Wild Notes Spring 2010 edition

Spring 2010

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Cosmo the flying squirrel


REstoration of Black Oak Savanna at Erie Bluffs State Park by Ephraim Zimmerman and Steve Grund

Pennsylvania Natural Heritage Program

The rarest communities in Pennsylvania are the black oak savannas found along the coast of Lake Erie. These communities are found on the sandy soils of ancient dunes and beach ridges-relict landforms from thousands of years ago when the Great Lakes’ water levels were higher. Wind and fire, combined with the well-drained, nutrient-poor, sandy soils, historically prevented these areas from developing into forests. Savannas share features of both prairie and forest ecosystems, and are characterized by widely spaced trees interspersed with sparsely vegetated sandy openings (or sand barrens) with low-growing shrubs and herbs including panic grasses, wild lupine, club mosses, bush-clover, bracken fern, and milkweeds. Common shrubs include low bush blueberry, huckleberry, and dewberry. Lichens and mosses are also characteristic components.

Historically, black oak savannas were found from Sandusky, Ohio through Cleveland and into western Pennsylvania along the Erie Coast and on glacial sand ridges and lobes further south. These savannas are similar to the dry sand beach ridges and dunes within the Oak Openings Region of northern Ohio and southern Michigan. We estimate that only about 2 percent of the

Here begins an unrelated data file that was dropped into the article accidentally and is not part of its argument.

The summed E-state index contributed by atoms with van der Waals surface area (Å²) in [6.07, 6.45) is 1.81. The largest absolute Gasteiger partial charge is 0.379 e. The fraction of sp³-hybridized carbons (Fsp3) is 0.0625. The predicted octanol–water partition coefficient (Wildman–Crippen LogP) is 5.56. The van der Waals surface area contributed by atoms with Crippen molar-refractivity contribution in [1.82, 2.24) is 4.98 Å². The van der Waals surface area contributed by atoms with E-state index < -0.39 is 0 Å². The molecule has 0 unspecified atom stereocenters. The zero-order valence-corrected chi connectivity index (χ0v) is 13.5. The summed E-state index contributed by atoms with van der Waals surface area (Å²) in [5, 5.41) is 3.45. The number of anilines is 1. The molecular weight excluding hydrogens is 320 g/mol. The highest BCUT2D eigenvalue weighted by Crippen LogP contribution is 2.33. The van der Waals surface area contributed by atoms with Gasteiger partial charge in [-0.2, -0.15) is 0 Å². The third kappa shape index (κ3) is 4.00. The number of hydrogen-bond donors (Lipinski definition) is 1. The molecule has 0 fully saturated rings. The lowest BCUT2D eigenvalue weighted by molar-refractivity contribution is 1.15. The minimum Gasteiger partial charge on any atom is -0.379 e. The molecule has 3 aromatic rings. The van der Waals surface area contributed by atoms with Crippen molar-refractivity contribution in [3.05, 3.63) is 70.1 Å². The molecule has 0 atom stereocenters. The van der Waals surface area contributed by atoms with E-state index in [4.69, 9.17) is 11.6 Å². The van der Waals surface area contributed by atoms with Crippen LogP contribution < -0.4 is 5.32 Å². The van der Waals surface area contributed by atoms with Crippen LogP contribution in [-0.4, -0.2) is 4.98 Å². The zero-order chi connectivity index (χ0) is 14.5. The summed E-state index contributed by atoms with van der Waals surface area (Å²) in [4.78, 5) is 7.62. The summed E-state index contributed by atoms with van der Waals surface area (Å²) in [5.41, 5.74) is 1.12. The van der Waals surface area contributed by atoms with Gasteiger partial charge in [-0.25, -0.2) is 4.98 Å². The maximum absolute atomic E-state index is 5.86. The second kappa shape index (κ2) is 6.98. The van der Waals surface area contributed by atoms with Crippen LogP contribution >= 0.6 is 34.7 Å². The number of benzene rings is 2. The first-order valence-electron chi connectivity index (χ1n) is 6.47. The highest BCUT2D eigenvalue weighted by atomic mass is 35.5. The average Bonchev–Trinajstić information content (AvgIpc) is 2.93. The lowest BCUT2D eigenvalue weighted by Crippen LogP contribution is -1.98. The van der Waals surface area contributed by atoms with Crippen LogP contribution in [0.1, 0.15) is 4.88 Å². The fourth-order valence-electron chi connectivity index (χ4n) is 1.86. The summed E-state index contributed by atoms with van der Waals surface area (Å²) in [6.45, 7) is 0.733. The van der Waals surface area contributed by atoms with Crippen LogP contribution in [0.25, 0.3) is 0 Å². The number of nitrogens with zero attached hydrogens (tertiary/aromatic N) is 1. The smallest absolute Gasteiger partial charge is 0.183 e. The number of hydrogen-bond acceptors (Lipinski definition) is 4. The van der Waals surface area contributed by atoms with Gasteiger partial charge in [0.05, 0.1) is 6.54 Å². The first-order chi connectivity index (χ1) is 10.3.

black oak savanna that once was in Pennsylvania still remains. Agriculture, sand and gravel mining, invasions by non-native plants, fire suppression, and urbanization, especially in Cleveland and Erie, have all contributed to the decline of black oak savannas.

rare black oak savanna habitat at Erie Bluffs State Park

There are currently three protected areas along the Erie Coastline in northwestern Pennsylvania and northeastern Ohio that preserve examples of black oak savanna: Presque Isle and Erie Bluffs state parks in Pennsylvania

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Pennsylvania Wild Resource Program